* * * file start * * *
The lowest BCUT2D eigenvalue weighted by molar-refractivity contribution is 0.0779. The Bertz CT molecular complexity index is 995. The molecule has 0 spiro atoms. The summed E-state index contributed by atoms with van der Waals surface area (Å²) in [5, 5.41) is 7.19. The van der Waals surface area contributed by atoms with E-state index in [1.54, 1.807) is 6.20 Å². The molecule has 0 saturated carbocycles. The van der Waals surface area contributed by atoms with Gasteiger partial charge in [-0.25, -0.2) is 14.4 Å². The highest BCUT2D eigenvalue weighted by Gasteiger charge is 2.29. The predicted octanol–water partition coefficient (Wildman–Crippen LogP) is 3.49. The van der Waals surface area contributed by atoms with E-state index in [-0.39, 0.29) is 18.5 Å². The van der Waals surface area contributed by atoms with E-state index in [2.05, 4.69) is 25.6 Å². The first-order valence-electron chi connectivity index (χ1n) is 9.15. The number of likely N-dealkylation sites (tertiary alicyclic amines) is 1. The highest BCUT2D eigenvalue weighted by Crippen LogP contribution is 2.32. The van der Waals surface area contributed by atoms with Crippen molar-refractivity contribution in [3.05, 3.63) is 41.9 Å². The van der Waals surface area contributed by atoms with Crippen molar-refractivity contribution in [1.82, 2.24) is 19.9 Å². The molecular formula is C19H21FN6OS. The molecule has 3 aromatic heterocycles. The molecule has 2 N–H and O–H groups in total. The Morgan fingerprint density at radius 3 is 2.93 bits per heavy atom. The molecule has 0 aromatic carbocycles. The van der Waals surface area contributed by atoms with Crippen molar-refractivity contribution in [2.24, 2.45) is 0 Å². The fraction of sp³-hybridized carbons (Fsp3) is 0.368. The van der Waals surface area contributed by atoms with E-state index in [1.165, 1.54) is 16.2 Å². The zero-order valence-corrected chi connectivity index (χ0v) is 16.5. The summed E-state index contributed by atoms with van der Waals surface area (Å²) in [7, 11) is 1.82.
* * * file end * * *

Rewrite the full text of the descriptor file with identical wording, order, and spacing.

The lowest BCUT2D eigenvalue weighted by molar-refractivity contribution is 0.0779. The Bertz CT molecular complexity index is 995. The molecule has 0 spiro atoms. The summed E-state index contributed by atoms with van der Waals surface area (Å²) in [5, 5.41) is 7.19. The van der Waals surface area contributed by atoms with E-state index in [1.54, 1.807) is 6.20 Å². The molecule has 0 saturated carbocycles. The van der Waals surface area contributed by atoms with Gasteiger partial charge in [-0.25, -0.2) is 14.4 Å². The highest BCUT2D eigenvalue weighted by Gasteiger charge is 2.29. The predicted octanol–water partition coefficient (Wildman–Crippen LogP) is 3.49. The van der Waals surface area contributed by atoms with E-state index in [-0.39, 0.29) is 18.5 Å². The van der Waals surface area contributed by atoms with E-state index in [2.05, 4.69) is 25.6 Å². The first-order valence-electron chi connectivity index (χ1n) is 9.15. The number of likely N-dealkylation sites (tertiary alicyclic amines) is 1. The highest BCUT2D eigenvalue weighted by Crippen LogP contribution is 2.32. The van der Waals surface area contributed by atoms with Crippen molar-refractivity contribution in [3.05, 3.63) is 41.9 Å². The van der Waals surface area contributed by atoms with Crippen molar-refractivity contribution in [1.82, 2.24) is 19.9 Å². The molecular formula is C19H21FN6OS. The molecule has 3 aromatic heterocycles. The molecule has 2 N–H and O–H groups in total. The Morgan fingerprint density at radius 3 is 2.93 bits per heavy atom. The molecule has 0 aromatic carbocycles. The van der Waals surface area contributed by atoms with Crippen molar-refractivity contribution in [2.24, 2.45) is 0 Å². The fraction of sp³-hybridized carbons (Fsp3) is 0.368. The van der Waals surface area contributed by atoms with E-state index in [1.165, 1.54) is 16.2 Å². The zero-order valence-corrected chi connectivity index (χ0v) is 16.5. The summed E-state index contributed by atoms with van der Waals surface area (Å²) in [7, 11) is 1.82.